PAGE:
Lectures on control and prevention of HIV/AIDS and other sexually transmitted diseases will be launched within the next two months, targeting those suspected of operating sex businesses in Shenzhen, a coastal city in South China's Guangdong Province.
The Shenzhen Chronic Bronchitis Prevention and Cure Hospital revealed that the programme will employ 50 medical workers to communicate with workers in this industry,. including practitioners in nightclubs, ballrooms, massage parlours, hair and foot massage salons will be given information about sexually transmitted diseases.
A report from the Shenzhen Department of Health said that among HIV/AIDS sufferers in this city, one-third of patients have been infected through sexual contact and the rate of female patients is higher than the average level in the country.
A health bureau official, who declined to be named, told China Daily that this move is poised to control the deadly disease at its source and thus protect people in society overall. The official added that apart from drug use and blood transfusions, sexual contact is one of the major channels to become infected with HIV and AIDS.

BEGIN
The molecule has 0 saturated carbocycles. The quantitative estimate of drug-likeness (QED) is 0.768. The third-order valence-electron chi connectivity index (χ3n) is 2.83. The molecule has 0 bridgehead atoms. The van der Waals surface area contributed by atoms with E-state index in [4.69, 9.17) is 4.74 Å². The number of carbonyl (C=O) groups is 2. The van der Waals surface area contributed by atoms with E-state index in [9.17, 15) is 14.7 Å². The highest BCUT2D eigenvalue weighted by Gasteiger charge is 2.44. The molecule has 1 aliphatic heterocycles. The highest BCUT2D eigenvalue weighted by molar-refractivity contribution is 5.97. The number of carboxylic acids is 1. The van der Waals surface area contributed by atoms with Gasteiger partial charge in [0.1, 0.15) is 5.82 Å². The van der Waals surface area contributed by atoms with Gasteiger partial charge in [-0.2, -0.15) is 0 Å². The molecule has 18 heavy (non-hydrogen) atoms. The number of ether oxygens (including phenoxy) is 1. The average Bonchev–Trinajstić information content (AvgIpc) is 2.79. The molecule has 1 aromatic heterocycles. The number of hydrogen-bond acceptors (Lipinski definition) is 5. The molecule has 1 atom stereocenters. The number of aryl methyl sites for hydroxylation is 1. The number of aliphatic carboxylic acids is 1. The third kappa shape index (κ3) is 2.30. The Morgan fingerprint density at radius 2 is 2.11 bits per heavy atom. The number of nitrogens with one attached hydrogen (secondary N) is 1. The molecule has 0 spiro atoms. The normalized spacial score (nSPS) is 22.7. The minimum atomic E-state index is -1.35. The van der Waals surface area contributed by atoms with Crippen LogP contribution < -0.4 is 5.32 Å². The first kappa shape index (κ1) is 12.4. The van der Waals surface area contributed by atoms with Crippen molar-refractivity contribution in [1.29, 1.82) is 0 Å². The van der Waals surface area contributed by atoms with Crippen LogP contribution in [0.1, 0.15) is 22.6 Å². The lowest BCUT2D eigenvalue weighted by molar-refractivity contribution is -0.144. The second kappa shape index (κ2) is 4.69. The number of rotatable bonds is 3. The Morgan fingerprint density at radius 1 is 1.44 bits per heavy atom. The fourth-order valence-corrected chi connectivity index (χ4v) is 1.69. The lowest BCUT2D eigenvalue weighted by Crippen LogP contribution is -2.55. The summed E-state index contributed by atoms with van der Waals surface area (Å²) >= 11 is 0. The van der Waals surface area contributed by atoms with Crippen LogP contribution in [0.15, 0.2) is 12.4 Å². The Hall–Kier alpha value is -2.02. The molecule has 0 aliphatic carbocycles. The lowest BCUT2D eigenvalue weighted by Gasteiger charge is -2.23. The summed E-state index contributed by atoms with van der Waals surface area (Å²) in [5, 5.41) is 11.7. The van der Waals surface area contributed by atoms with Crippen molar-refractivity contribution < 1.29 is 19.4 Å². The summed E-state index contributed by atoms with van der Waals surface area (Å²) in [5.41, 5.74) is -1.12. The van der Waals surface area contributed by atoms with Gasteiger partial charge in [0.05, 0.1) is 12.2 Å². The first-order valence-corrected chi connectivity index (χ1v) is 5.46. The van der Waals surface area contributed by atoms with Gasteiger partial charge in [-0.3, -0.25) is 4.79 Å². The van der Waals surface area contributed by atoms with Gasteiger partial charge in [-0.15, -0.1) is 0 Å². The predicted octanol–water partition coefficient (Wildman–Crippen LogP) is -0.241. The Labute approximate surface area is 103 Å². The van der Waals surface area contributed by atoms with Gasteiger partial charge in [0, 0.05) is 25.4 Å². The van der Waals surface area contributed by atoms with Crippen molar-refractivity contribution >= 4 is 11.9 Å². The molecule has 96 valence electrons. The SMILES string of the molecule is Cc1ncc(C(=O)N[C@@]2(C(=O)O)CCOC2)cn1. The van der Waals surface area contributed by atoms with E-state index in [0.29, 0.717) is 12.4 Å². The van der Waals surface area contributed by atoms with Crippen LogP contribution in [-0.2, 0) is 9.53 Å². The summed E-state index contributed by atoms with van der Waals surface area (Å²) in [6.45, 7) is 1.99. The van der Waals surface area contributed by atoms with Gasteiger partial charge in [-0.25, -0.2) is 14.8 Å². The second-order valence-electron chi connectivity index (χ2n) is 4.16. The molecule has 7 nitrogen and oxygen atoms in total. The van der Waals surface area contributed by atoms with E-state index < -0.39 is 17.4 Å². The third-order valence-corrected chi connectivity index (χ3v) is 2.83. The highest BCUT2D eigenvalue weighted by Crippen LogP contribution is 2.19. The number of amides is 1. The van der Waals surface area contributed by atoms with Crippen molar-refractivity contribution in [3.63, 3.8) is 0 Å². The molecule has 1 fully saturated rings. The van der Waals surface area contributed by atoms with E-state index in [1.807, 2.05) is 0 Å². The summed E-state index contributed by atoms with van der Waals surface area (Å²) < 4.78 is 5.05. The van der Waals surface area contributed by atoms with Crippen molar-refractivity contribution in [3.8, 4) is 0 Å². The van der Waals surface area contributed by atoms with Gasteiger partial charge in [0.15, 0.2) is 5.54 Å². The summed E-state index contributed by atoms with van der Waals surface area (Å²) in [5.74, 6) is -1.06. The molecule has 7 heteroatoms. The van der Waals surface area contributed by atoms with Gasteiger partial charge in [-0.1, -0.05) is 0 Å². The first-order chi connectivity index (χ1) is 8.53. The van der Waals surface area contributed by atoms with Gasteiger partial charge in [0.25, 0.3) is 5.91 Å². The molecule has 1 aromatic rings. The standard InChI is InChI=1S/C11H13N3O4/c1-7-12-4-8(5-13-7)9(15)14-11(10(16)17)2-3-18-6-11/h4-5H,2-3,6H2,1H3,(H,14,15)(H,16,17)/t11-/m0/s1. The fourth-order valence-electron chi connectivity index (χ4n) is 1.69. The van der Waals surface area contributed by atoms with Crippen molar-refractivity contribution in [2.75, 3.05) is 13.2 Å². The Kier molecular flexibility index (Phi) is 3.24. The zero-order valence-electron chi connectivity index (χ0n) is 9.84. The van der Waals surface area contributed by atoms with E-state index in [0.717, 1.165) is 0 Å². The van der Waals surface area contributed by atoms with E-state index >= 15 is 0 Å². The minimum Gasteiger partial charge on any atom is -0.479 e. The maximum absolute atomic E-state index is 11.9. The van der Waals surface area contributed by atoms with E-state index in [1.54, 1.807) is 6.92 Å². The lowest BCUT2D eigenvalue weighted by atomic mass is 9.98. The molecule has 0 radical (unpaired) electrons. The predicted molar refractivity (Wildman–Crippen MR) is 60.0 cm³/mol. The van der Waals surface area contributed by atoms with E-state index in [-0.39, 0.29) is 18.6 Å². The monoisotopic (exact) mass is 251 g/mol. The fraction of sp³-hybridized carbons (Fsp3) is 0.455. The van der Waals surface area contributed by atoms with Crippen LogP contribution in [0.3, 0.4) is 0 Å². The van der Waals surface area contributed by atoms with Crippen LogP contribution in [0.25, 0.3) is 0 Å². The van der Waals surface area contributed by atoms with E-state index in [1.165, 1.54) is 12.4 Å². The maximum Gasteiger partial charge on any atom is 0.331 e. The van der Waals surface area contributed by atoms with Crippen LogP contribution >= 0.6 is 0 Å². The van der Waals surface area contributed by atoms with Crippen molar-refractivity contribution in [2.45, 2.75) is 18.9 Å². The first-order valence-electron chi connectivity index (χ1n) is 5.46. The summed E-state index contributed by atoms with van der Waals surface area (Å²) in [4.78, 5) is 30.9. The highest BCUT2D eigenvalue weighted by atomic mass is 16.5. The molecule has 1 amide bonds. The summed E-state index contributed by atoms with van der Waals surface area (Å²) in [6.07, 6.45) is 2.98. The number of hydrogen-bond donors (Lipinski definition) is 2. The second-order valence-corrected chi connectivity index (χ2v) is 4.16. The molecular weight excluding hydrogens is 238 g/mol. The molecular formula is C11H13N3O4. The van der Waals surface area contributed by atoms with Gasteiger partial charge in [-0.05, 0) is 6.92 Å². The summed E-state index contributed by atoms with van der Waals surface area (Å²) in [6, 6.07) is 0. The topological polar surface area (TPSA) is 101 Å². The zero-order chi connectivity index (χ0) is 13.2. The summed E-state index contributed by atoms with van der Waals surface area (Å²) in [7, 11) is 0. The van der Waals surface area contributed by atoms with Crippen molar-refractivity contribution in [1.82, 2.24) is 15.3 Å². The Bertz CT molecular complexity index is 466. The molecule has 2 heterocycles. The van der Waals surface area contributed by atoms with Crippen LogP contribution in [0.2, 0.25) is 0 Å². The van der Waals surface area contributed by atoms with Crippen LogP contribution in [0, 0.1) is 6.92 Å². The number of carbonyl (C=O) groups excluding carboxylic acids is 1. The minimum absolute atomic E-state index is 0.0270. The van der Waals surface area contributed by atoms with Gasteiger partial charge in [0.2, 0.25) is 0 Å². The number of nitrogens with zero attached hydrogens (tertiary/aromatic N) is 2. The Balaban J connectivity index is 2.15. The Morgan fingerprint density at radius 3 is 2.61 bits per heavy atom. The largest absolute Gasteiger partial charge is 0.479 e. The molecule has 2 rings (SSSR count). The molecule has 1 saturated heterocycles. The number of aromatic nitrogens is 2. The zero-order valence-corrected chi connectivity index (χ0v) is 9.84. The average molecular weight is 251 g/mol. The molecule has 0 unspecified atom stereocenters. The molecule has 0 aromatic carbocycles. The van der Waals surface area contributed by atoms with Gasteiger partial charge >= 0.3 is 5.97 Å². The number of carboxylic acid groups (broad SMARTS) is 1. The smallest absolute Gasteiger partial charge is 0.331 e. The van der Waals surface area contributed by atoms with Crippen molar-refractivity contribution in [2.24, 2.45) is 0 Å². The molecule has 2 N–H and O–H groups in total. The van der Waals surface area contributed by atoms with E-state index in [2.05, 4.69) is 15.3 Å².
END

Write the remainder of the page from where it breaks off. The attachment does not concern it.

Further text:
The official expressed her confidence about the effectiveness of this anti-AIDS campaign.
She said local hospitals have accumulated some experience in helping staff in these places in recent years. Moreover, medical workers will receive training on ways to communicate information about chronic bronchitis prevention and cures before they are sent out to work.
However, some parties are concerned as to whether the move may be mistaken as the city turning a blind eye to illegal sexual activities.
Cai He, professor with Sun Yat-sen University told China Daily that the action will have a positive impact on the society.
The sex business cannot be eradicated overnight. Thus efforts to improve awareness among members of the public does not mean encouraging illegal sexual activities. It is urgent to keep the contagious disease from spreading further among healthy people, Cai said in his remarks.
(China Daily June 1, 2004)